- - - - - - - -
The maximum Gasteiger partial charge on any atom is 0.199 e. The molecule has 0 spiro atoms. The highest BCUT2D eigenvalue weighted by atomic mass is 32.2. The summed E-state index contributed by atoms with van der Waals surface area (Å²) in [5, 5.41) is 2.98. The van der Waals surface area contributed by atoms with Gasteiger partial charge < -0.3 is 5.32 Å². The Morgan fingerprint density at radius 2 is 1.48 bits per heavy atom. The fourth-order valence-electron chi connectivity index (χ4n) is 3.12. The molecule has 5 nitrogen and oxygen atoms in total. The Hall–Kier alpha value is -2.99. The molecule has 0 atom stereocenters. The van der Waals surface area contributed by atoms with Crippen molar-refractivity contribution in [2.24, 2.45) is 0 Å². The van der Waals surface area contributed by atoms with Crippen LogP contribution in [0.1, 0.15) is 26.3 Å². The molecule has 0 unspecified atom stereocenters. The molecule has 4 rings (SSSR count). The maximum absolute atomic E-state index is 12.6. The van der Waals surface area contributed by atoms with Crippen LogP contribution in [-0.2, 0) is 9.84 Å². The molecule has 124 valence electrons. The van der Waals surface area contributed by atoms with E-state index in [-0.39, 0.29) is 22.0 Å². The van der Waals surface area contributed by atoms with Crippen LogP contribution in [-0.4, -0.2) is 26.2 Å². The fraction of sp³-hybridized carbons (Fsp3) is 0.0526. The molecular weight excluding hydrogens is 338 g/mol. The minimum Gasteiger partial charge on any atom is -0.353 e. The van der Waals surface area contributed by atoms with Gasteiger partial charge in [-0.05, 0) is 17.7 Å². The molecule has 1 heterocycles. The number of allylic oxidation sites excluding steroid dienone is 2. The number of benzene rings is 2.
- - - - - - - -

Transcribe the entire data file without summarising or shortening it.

The maximum Gasteiger partial charge on any atom is 0.199 e. The molecule has 0 spiro atoms. The highest BCUT2D eigenvalue weighted by atomic mass is 32.2. The summed E-state index contributed by atoms with van der Waals surface area (Å²) in [5, 5.41) is 2.98. The van der Waals surface area contributed by atoms with Gasteiger partial charge < -0.3 is 5.32 Å². The Morgan fingerprint density at radius 2 is 1.48 bits per heavy atom. The fourth-order valence-electron chi connectivity index (χ4n) is 3.12. The molecule has 5 nitrogen and oxygen atoms in total. The Hall–Kier alpha value is -2.99. The molecule has 0 atom stereocenters. The van der Waals surface area contributed by atoms with Crippen molar-refractivity contribution in [2.24, 2.45) is 0 Å². The van der Waals surface area contributed by atoms with Crippen LogP contribution in [0.1, 0.15) is 26.3 Å². The molecule has 0 unspecified atom stereocenters. The molecule has 4 rings (SSSR count). The maximum absolute atomic E-state index is 12.6. The van der Waals surface area contributed by atoms with Crippen LogP contribution in [-0.2, 0) is 9.84 Å². The molecule has 124 valence electrons. The van der Waals surface area contributed by atoms with E-state index in [-0.39, 0.29) is 22.0 Å². The van der Waals surface area contributed by atoms with Crippen LogP contribution in [-0.4, -0.2) is 26.2 Å². The fraction of sp³-hybridized carbons (Fsp3) is 0.0526. The molecular weight excluding hydrogens is 338 g/mol. The minimum Gasteiger partial charge on any atom is -0.353 e. The van der Waals surface area contributed by atoms with Gasteiger partial charge in [-0.05, 0) is 17.7 Å². The molecule has 1 heterocycles. The number of allylic oxidation sites excluding steroid dienone is 2. The number of benzene rings is 2.